In the return phase of this project I spent one year at the London School of Hygiene and Tropical Medicine. I engaged in a training programme that was designed to help me re-integrate, transfer new knowledge and skills acquired during the overseas phase to the return host institution and implement them through research and career development activities. The primary research objective was to define the key features of host-parasite interaction in chronic T. cruzi gut infection. A system was developed to localise infected host cells based on transgenic parasites co-expressing bioluminescent and fluorescent reporter genes. A series of experiments generated tissue samples necessary to characterise tissue-specific host responses at the protein level. Approaches developed during the outgoing phase for inducing GI dysbiosis and studying barrier function were applied to the T. cruzi infection model to evaluate the role of the host microbiota in Chagas disease and the impact of chronic infection on GI tissue structure and function. The gut microbiota was found not to be a critical factor mediating permissiveness to T. cruzi infection. T. cruzi was found to parasitize the muscle layers tissues of the GI tract in chronically infected mice and cause major pathological alterations of relevance to human Chagas disease. Preliminary findings indicated that host tissue biomarker profiles differ and significant differences in peristalsis occur according to the genotypes of both the host and the parasite.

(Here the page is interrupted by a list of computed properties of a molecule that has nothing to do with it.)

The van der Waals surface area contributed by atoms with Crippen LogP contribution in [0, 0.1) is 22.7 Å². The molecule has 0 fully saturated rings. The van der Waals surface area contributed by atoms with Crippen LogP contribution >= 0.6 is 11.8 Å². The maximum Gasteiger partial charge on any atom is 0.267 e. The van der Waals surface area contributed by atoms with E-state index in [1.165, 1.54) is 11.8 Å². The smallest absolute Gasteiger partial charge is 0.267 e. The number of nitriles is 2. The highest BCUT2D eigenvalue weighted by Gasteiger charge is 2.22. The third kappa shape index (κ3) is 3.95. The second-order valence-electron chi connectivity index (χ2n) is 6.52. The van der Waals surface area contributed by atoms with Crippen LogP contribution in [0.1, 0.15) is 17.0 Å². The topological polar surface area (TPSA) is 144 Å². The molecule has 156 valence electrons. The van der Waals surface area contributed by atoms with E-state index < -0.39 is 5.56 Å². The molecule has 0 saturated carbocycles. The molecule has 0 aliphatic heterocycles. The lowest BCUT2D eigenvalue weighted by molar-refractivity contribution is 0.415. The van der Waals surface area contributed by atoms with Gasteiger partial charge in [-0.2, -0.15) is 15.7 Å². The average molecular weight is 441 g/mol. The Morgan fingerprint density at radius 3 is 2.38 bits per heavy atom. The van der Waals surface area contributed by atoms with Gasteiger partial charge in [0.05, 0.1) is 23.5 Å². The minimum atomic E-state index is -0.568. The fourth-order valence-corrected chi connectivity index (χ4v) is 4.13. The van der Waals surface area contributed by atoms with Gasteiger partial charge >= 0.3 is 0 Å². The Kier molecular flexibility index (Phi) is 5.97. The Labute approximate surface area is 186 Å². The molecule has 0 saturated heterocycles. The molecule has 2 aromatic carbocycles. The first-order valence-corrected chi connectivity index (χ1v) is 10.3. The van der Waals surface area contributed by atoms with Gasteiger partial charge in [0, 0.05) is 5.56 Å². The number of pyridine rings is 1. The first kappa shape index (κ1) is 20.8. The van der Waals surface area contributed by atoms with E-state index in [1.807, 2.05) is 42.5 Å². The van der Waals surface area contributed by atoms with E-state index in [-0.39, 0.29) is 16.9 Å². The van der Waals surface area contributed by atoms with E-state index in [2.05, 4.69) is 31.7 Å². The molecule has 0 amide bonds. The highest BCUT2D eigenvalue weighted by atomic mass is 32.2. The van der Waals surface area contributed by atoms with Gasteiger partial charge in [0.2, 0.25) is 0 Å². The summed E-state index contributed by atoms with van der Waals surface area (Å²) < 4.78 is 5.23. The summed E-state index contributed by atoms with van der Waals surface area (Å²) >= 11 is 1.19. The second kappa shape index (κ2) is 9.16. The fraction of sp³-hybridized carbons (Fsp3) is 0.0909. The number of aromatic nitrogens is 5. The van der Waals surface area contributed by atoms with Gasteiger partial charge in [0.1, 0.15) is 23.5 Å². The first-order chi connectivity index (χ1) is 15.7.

This project has enabled me to gain considerable experience in terms of both research and complementary skills, which have helped me to advance towards a position of scientific independence. The research led to significant new insights into the biology of T. cruzi and L. donovani and their interactions with mammalian hosts. My findings provide a clearer idea of when, how and why parasitic protozoa can persistently infect the gastrointestinal tract, and how this impacts on the development and severity of chronic disease. In addition, they provide a better understanding of the impact of the host’s microbiota on the outcome of infection with both L. donovani and T. cruzi. Although some final elements of analysis are currently ongoing, the research findings will be published in at least two peer-reviewed publications in 2018. The results have the potential for impact on efforts to develop new, more effective treatments against two major neglected infectious diseases.